Arvo Pärt

léonie sonning music prize 2008

The Estonian composer Arvo Pärt received the Léonie Sonning Music Prize of 600,000 Danish kroner at a concert on Thursday 22 May 2008 at the Radio House Concert Hall in Copenhagen. The concert was broadcast live by the Danish Broadcasting Corporation’s P2 radio channel.

The prize was presented by Esben Tange, a member of the Léonie Sonning Music Foundation’s board. His personal address included the following comments:

‘Your music often aspires to a divine, imaginary world of beauty and harmony. But sometimes a dark abyss appears in the music. A catastrophe occurs and leaves deep scars – because there is a painful difference between the dreams we have about the world and the reality that surrounds us. That explains the title for one of your works, Lamentate. It is also why your music is more human than divine. Because even though it strives for the divine, it is freighted with the human condition.’


The Léonie Sonning Music Prize 2008, and 600,000 Danish kroner, is awarded to the composer Arvo Pärt, who over a period of decades has created works of remarkable beauty and spiritual power. Pärt is unique in having developed a musical voice in sympathy with the spiritual world of the Orthodox Church, built on the experiences of the old masters. Through his music, Pärt has reached a large audience and shown that art music can still produce moments of magic.’

Pärt originally declined to contribute to the prize concert with a new work commissioned by the Foundation. But a few months before the concert, he nonetheless composed an orchestral work titled These Words…

 The musical starting point for the score is an Orthodox prayer of the Guardian Angel, while the title is an allusion to Denmark, taken from Shakespeare’s Hamlet. ‘In the same way that the Queen in Shakespeare’s tragedy is shaken by her son’s revealing words, I am shaken by the words of the prayer I used as the basis for this piece,’ said Pärt at the Estonian premiere of the piece two months later.

Listen to the speeches from the concert


Arvo Pärt Fratres for viola and piano (1977)
Summa for choir (1977)
Psalom for string quartet (1985/91/97)
Solfeggio for choir (1964)
Da pacem Domine for string quartet (2004/06)
Nunc dimittis for choir (2001)
Spiegel im Spiegel for clarinet and piano (1978)
Miserere for soloists, choir, ensemble and organ (1989/92). First Danish performance.

Soloists: Else Torp, Iris Oja, Risto Joost, Adam Riis, Jacob Bloch Jespersen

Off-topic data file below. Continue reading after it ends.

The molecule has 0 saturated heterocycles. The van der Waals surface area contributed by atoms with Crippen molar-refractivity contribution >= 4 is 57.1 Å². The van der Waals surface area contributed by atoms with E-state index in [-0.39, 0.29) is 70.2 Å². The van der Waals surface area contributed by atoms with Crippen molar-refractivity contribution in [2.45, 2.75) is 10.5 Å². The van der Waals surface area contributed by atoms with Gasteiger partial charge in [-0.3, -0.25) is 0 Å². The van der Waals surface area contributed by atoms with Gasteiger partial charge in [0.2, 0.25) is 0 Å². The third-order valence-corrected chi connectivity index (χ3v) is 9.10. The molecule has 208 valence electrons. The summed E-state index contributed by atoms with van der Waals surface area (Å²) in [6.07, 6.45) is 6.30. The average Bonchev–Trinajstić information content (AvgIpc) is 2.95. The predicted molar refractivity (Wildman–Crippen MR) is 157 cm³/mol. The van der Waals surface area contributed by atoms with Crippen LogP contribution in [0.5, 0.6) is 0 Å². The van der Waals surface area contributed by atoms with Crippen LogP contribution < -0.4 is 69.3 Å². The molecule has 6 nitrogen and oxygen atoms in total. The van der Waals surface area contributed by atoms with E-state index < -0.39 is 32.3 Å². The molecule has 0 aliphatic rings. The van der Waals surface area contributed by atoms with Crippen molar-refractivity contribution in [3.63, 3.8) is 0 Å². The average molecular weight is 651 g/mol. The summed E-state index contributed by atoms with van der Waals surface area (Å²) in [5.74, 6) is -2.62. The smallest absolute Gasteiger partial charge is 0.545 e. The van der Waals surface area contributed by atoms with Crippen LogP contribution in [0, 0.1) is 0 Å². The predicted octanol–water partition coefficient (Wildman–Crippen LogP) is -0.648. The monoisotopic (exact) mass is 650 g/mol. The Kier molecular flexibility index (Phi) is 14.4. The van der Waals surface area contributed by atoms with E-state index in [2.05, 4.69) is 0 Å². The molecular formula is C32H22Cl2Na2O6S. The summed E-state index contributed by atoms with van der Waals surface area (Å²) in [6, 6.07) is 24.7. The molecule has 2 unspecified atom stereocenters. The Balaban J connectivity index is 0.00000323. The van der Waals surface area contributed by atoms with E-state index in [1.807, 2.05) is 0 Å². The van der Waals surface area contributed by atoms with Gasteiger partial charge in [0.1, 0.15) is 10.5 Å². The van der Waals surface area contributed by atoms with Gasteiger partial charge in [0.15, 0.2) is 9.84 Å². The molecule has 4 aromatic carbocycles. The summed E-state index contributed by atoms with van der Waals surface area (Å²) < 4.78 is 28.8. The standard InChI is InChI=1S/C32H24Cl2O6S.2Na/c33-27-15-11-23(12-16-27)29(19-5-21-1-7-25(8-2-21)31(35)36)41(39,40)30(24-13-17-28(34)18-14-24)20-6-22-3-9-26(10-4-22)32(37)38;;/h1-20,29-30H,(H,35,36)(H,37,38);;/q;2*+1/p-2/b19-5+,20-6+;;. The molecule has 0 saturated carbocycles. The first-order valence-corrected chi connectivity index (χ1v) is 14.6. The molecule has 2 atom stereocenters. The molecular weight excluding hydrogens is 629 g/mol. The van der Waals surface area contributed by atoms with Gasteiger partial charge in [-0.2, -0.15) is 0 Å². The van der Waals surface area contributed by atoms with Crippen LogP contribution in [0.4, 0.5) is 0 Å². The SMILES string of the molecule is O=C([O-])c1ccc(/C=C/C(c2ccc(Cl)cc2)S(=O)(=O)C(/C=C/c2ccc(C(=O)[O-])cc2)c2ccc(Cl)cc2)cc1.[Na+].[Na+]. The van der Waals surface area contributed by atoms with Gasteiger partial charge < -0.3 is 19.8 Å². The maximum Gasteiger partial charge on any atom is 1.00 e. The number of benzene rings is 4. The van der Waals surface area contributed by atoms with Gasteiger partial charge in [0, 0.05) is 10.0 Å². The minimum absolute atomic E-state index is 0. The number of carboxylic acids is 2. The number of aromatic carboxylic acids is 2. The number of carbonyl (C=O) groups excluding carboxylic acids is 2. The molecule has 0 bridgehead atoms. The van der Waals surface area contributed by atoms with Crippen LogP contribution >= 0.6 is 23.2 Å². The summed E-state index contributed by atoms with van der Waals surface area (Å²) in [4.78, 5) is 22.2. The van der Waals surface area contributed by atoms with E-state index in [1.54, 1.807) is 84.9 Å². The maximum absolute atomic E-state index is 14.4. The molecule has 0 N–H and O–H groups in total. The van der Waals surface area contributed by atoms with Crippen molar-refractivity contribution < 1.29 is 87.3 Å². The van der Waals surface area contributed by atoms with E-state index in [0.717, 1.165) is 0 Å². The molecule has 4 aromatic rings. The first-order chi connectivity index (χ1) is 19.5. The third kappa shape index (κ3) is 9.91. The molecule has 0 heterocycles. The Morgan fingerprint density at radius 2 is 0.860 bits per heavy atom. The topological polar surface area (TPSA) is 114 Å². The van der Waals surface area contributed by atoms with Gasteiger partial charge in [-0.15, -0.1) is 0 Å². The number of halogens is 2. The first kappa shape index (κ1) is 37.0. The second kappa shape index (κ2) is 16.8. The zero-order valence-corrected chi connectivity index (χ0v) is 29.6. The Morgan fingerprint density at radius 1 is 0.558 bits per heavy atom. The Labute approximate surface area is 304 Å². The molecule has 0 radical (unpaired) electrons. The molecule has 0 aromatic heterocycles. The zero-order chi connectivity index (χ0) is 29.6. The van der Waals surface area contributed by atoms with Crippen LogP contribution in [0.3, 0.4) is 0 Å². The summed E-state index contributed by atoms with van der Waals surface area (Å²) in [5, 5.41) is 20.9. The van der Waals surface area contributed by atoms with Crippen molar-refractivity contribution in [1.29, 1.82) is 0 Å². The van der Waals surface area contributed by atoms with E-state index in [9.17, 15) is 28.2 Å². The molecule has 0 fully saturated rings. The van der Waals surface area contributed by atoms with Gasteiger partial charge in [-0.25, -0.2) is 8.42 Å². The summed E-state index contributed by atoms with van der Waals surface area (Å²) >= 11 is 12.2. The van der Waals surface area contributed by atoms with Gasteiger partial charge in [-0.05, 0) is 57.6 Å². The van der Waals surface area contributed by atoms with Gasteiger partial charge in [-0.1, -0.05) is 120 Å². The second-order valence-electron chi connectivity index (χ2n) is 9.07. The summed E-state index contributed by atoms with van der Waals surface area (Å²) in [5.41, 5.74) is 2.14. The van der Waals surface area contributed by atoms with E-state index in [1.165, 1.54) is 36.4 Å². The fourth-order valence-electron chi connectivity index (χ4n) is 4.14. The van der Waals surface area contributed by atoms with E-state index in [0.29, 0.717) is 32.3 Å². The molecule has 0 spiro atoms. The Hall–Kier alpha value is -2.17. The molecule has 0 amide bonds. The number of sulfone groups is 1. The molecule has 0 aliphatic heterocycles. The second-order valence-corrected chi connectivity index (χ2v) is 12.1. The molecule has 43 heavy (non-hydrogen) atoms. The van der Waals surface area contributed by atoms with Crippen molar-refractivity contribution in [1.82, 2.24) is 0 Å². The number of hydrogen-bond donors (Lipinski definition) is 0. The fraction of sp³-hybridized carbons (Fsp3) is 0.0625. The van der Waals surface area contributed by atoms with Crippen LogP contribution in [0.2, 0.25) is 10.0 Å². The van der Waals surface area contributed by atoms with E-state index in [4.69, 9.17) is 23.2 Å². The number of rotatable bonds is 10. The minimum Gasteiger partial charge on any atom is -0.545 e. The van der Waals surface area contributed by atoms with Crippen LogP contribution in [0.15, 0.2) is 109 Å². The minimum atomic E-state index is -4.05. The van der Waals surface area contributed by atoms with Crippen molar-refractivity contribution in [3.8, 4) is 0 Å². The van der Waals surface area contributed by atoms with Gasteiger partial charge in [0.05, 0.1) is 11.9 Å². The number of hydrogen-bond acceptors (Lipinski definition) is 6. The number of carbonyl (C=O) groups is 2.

Ars Nova Copenhagen
Athelas Sinfonietta Copenhagen
Conductor: Paul Hillier

Arvo Pärt in Denmark

Pärt was known and loved by the Danish public long before he received the music prize. In 2002, the Danish Broadcasting Corporation organized an Arvo Pärt festival in Copenhagen, and the composer was present when his Lamentate for piano and orchestra was performed by the Danish National Symphony Orchestra and pianist Alexei Lubimov.

To coincide with the prize concert, Henrik Marstal’s book about Pärt, Længslen efter de hvide tangenter (‘The Longing for the White Keys’), was published. In addition, Dansk Musik Tidsskrift published a special issue focusing on Pärt and Dansk Danseteater performed Tim Rushton’s Labyrinth, choreographed to music by Pärt including his Spiegel im Spiegel.

Two days before the prize concert, on 20 May 2008, Ars Nova Copenhagen and Athelas Sinfonietta presented a concert at the Garrison Church in Copenhagen:


Arvo Pärt Fratres

Arvo Pärt Summa  

Arvo Pärt Psalom  

Arvo Pärt Solfeggio  

Arvo Pärt Da pacem Domine

Arvo Pärt Nunc dimittis 

Arvo Pärt Spiegel im Spiegel 

Arvo Pärt Miserere (Danish premiere)


Else Torp, Iris Oja, Risto Joost, Adam Riis, Jacob Bloch Jespersen (soloists)

Paul Hillier, conductor


The daily press wrote, among other things:

Much can be said of this year’s recipient of the 600,000 Danish kroner Léonie Sonning Music Prize, but he is a popular choice. The main concerts associated with the prize have been sold out for weeks. And the audience does not look like the audience that regularly comes to classical concerts. Pärt himself has called silence “more perfect than music,” and his music usually betrays the pace of scripture: slow, sober, word-for-word. In fact, his notes are reminiscent of Rome’s amazing palaces: they seem built according to a secret formula. The same size ratios fit the individual human being. Life doesn’t keep pace with quick thoughts, but with slow emotions…

(Søren Schauser, Berlingske Tidende, 23 May 2008)

An obviously moved Pärt walked on stage to receive the Sonning Music Prize. In a trembling voice, he thanked the prize committee for the nomination before positioning himself back behind the music. “The composer is not an exceptional being, his work is always bigger, and the magic only happens when that work rises above the composer and frees itself,” he said humbly but with pride. The concert culminated in the evening’s most spectacular work for large orchestra and choir In Principio, setting a text from St John’s Gospel. Tõnu Kaljuste engendered a particular tightness between the choral and orchestral sounds. His sense for highlighting detail carried the work and made it balance. The quiet moments embraced us.

(Christine Christiansen, Information, 24 May 2008)


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